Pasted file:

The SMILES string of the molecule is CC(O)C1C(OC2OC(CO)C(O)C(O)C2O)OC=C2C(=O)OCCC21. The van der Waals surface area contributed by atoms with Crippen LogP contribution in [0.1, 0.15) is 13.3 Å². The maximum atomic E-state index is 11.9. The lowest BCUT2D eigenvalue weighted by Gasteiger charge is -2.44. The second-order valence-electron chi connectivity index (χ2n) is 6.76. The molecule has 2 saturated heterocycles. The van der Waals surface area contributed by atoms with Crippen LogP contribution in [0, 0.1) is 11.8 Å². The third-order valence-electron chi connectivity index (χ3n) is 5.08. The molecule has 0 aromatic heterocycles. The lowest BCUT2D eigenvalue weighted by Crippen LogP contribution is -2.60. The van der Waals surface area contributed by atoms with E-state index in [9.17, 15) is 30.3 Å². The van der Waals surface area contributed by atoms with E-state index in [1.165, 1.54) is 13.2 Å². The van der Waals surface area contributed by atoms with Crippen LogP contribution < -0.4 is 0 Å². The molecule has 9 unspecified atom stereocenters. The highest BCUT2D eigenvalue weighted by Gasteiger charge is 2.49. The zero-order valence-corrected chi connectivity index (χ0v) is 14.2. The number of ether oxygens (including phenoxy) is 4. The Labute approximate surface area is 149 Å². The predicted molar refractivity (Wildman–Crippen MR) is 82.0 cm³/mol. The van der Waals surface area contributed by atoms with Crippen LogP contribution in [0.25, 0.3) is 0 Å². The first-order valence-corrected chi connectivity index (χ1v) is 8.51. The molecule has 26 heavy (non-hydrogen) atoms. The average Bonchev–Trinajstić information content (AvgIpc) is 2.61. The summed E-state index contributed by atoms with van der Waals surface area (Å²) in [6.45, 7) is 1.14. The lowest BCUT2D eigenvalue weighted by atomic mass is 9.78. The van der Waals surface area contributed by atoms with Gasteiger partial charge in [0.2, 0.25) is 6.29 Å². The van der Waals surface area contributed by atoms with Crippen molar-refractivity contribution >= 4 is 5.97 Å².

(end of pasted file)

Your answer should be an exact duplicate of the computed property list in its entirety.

The SMILES string of the molecule is CC(O)C1C(OC2OC(CO)C(O)C(O)C2O)OC=C2C(=O)OCCC21. The van der Waals surface area contributed by atoms with Crippen LogP contribution in [0.1, 0.15) is 13.3 Å². The maximum atomic E-state index is 11.9. The lowest BCUT2D eigenvalue weighted by Gasteiger charge is -2.44. The second-order valence-electron chi connectivity index (χ2n) is 6.76. The molecule has 2 saturated heterocycles. The van der Waals surface area contributed by atoms with Crippen LogP contribution in [0, 0.1) is 11.8 Å². The third-order valence-electron chi connectivity index (χ3n) is 5.08. The molecule has 0 aromatic heterocycles. The lowest BCUT2D eigenvalue weighted by Crippen LogP contribution is -2.60. The van der Waals surface area contributed by atoms with E-state index in [9.17, 15) is 30.3 Å². The van der Waals surface area contributed by atoms with E-state index in [1.165, 1.54) is 13.2 Å². The van der Waals surface area contributed by atoms with Crippen LogP contribution < -0.4 is 0 Å². The molecule has 9 unspecified atom stereocenters. The highest BCUT2D eigenvalue weighted by Gasteiger charge is 2.49. The zero-order valence-corrected chi connectivity index (χ0v) is 14.2. The number of ether oxygens (including phenoxy) is 4. The Labute approximate surface area is 149 Å². The predicted molar refractivity (Wildman–Crippen MR) is 82.0 cm³/mol. The van der Waals surface area contributed by atoms with Crippen LogP contribution in [0.25, 0.3) is 0 Å². The first-order valence-corrected chi connectivity index (χ1v) is 8.51. The molecule has 26 heavy (non-hydrogen) atoms. The average Bonchev–Trinajstić information content (AvgIpc) is 2.61. The summed E-state index contributed by atoms with van der Waals surface area (Å²) in [6.45, 7) is 1.14. The lowest BCUT2D eigenvalue weighted by atomic mass is 9.78. The van der Waals surface area contributed by atoms with Gasteiger partial charge in [0.2, 0.25) is 6.29 Å². The van der Waals surface area contributed by atoms with Crippen molar-refractivity contribution >= 4 is 5.97 Å².